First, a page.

Prioritizing global marine mammal habitats using density maps in place of range maps
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Despite lessons from terrestrial systems, conservation efforts in marine systems continue to focus on identifying priority sites for protection based on high species richness inferred from range maps. Range maps oversimplify spatial variability in animal distributions by assuming uniform distribution within range and de facto giving equal weight to critical and marginal habitats. We used Marxan ver. 2.43 to compare species richness-based systematic reserve network solutions using information about marine mammal range and relative abundance. At a global scale, reserve network solutions were strongly sensitive to model inputs and assumptions. Solutions based on different input data overlapped by a third at most, with agreement as low as 10% in some cases. At a regional scale, species richness was inversely related to density, such that species richness hotspots excluded highest-density areas for all species. Based on these findings, we caution that species-richness estimates derived from range maps and used as input in conservation planning exercises may inadvertently lead to protection of largely marginal habitat.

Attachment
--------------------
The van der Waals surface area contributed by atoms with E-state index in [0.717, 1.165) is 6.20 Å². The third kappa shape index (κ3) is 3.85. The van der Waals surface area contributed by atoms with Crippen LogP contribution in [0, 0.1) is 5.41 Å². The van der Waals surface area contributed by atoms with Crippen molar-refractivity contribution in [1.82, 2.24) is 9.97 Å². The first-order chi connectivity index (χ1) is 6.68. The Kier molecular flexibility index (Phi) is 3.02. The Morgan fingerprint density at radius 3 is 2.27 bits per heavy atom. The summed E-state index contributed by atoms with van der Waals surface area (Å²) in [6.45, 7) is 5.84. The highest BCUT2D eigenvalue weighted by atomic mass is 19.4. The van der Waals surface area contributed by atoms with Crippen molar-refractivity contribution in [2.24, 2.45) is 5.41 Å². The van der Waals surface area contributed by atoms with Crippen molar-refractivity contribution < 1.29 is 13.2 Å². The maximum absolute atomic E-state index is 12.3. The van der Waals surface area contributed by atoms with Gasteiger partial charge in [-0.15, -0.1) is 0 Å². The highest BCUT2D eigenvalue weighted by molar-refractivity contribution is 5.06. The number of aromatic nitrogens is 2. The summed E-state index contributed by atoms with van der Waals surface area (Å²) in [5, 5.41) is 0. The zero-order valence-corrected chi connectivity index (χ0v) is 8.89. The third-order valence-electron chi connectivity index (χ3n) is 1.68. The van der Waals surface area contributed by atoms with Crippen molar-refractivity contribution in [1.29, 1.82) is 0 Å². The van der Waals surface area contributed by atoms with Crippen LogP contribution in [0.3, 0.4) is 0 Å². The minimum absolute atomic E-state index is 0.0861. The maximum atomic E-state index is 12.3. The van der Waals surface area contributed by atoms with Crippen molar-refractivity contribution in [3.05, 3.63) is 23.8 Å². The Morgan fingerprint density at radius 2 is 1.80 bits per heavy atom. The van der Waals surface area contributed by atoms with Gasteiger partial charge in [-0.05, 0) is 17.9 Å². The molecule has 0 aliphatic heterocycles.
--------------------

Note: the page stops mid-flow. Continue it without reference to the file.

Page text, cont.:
Williams , R , Grand , J , Hooker , S K , Buckland , S T , Reeves , R R , Rojas-Bracho , L , Sandilands , D & Kaschner , K 2014 , ' Prioritizing global marine mammal habitats using density maps in place of range maps ' Ecography , vol 37 , no. 3 , pp. 212-220 . DOI: 10.1111/j.1600-0587.2013.00479.x
© 2013 The Authors. This is an open access article under the terms of the Creative Commons Attribution License, which permits use, distribution and reproduction in any medium, provided the original work is properly cited.
DescriptionRW was supported by a Marie Curie International Incoming Fellowship within the 7th European Community Framework Programme FP7-PEOPLE-2009-IIF
- University of St Andrews Research
- Biology Research
- Mathematics & Statistics Research
- Centre for Research into Ecological & Environmental Modelling (CREEM) Research
- Institute of Behavioural and Neural Sciences Research
- NERC Sea Mammal Research Unit (SMRU) Research
- St Andrews Sustainability Institute Research
- Scottish Oceans Institute Research